Corruption still biggest risk for CCP’s rule: Xi Jinping

Beijing: Corruption remained the biggest risk for the ruling Communist Party of China, President Xi Jinping said on Friday, as he vowed to pursue his anti-graft efforts for a long period as people count on its strong leadership in stormy times.

The fight against corruption and strong leadership were the two main political catchphrases which Xi, 67, effectively used to consolidate his hold on the Communist Party of China (CPC), which ruled the country since it emerged as People’s Republic of China in 1949.

“People feel deeply that in stormy times the strong leadership of the party and the authority of the CPC Central Committee are what they can always count on,” Xi said while addressing the CPC’s powerful anti-corruption body the Central Commission for Discipline Inspection (CCDI).

“Corruption, as the biggest risk to the Party’s governance, still exists,” state-run Xinhua news agency quoted Xi as saying.

He said that old and new types of corruption have become intertwined.

“The struggle between corruption and anti-corruption efforts will continue to exist for a long period to come,” Xi said, hinting that his anti-graft drive, which made him popular in the country, would continue.

He said there was “no alternative in the anti-corruption fight, and we must move ahead in spite of difficulties.”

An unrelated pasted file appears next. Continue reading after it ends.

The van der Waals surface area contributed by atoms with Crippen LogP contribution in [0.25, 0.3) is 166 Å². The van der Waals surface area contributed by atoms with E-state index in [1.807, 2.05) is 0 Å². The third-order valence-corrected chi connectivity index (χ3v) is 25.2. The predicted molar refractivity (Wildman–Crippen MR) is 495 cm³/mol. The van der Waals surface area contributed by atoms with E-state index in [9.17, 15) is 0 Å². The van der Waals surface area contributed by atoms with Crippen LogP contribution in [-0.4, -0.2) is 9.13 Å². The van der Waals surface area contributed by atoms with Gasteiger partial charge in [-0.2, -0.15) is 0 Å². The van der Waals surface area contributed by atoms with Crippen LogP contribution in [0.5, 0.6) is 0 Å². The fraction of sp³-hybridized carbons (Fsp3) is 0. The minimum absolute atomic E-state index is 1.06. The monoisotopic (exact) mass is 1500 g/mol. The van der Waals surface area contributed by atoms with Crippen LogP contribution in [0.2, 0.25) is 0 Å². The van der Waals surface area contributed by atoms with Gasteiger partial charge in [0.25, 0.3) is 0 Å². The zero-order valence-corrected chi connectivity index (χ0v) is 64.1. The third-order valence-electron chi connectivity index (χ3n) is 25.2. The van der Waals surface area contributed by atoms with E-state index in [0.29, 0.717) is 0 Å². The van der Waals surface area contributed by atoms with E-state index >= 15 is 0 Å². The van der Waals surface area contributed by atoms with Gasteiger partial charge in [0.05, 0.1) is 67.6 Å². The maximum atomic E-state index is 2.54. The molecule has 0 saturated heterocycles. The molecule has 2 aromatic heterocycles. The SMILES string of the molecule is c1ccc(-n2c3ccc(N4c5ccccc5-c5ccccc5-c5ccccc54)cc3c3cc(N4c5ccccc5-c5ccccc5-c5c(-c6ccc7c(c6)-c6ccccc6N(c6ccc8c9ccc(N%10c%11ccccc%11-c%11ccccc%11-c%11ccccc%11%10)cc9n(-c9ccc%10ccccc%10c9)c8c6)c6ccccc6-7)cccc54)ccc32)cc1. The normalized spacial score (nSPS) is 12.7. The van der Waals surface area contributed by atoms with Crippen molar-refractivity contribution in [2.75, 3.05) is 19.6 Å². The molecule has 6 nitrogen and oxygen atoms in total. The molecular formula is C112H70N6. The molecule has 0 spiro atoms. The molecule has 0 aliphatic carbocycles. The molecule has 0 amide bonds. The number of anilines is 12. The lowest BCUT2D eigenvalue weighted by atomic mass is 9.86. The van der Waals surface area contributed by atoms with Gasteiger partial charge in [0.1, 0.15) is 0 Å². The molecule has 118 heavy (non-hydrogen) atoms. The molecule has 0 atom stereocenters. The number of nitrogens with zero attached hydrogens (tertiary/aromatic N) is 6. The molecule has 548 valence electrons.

Making the anti-corruption fight the lynchpin of his leadership, Xi — who took over power in 2012 — firmed up his hold on the party, the two million strong world’s largest military and the Presidency to emerge as the most powerful leader after CPC founder Mao Zedong.

Critics point out that since his emergence at the helm, the one-party state has emerged as one leader country.

According to official figures, over a million officials including top military generals were punished or purged for corruption and abuse of power in the first five years of Xi’s tenure.

With the prospect of life-term in the office like Mao Zedong, following a constitutional amendment removing the two-year term limit, Xi continues to flaunt corruption as the major threat to the CPC’s continuation in power.

The party which is poised to celebrate its centenary in July this year also projects Xi’s strong leadership as the necessity to deal with coronavirus, which first emerged in the central Chinese city of Wuhan, and its political fallout globally.

Historic achievements have been made but the situation remains challenging and complex, Xi said.

Though COVID-19 cases continue to surface in parts of the country, China has largely controlled the pandemic while it continues to rage across the world with over two million deaths.

China’s official coronavirus death toll stands at 4,635 with over 87,900 total cases.

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